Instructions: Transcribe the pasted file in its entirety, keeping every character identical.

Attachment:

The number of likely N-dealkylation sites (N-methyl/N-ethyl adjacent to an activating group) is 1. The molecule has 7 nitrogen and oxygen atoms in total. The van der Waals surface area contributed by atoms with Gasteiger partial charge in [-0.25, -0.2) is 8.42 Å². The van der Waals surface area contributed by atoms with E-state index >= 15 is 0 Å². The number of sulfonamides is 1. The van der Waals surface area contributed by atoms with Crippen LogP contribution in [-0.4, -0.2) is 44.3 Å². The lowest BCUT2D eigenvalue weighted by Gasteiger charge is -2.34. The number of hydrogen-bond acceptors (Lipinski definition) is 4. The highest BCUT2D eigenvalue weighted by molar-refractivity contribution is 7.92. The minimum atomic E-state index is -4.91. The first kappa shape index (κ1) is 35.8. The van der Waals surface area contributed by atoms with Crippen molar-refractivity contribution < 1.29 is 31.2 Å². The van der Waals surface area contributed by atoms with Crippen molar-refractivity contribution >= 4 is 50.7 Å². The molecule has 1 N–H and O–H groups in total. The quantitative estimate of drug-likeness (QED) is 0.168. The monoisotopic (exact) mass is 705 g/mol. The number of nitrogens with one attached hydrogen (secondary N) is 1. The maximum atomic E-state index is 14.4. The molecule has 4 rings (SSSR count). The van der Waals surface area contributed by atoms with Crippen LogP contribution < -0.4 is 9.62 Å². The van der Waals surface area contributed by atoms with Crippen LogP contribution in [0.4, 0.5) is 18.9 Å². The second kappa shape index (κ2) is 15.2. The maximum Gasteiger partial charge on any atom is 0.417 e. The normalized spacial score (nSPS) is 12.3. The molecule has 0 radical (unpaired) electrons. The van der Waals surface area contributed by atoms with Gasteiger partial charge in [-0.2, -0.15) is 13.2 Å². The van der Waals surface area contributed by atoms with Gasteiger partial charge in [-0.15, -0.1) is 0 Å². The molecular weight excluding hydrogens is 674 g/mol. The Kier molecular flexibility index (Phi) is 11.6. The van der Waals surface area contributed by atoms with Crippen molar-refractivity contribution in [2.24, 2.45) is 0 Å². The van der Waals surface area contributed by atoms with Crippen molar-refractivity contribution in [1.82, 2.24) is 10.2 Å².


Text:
The number of likely N-dealkylation sites (N-methyl/N-ethyl adjacent to an activating group) is 1. The molecule has 7 nitrogen and oxygen atoms in total. The van der Waals surface area contributed by atoms with Gasteiger partial charge in [-0.25, -0.2) is 8.42 Å². The van der Waals surface area contributed by atoms with E-state index >= 15 is 0 Å². The number of sulfonamides is 1. The van der Waals surface area contributed by atoms with Crippen LogP contribution in [-0.4, -0.2) is 44.3 Å². The lowest BCUT2D eigenvalue weighted by Gasteiger charge is -2.34. The number of hydrogen-bond acceptors (Lipinski definition) is 4. The highest BCUT2D eigenvalue weighted by molar-refractivity contribution is 7.92. The minimum atomic E-state index is -4.91. The first kappa shape index (κ1) is 35.8. The van der Waals surface area contributed by atoms with Crippen molar-refractivity contribution < 1.29 is 31.2 Å². The van der Waals surface area contributed by atoms with Crippen molar-refractivity contribution >= 4 is 50.7 Å². The molecule has 1 N–H and O–H groups in total. The quantitative estimate of drug-likeness (QED) is 0.168. The monoisotopic (exact) mass is 705 g/mol. The number of nitrogens with one attached hydrogen (secondary N) is 1. The maximum atomic E-state index is 14.4. The molecule has 4 rings (SSSR count). The van der Waals surface area contributed by atoms with Crippen LogP contribution < -0.4 is 9.62 Å². The van der Waals surface area contributed by atoms with Crippen LogP contribution in [0.4, 0.5) is 18.9 Å². The second kappa shape index (κ2) is 15.2. The maximum Gasteiger partial charge on any atom is 0.417 e. The normalized spacial score (nSPS) is 12.3. The molecule has 0 radical (unpaired) electrons. The van der Waals surface area contributed by atoms with Gasteiger partial charge in [-0.2, -0.15) is 13.2 Å². The van der Waals surface area contributed by atoms with Gasteiger partial charge in [-0.15, -0.1) is 0 Å². The molecular weight excluding hydrogens is 674 g/mol. The Kier molecular flexibility index (Phi) is 11.6. The van der Waals surface area contributed by atoms with Crippen molar-refractivity contribution in [2.24, 2.45) is 0 Å². The van der Waals surface area contributed by atoms with Crippen molar-refractivity contribution in [1.82, 2.24) is 10.2 Å².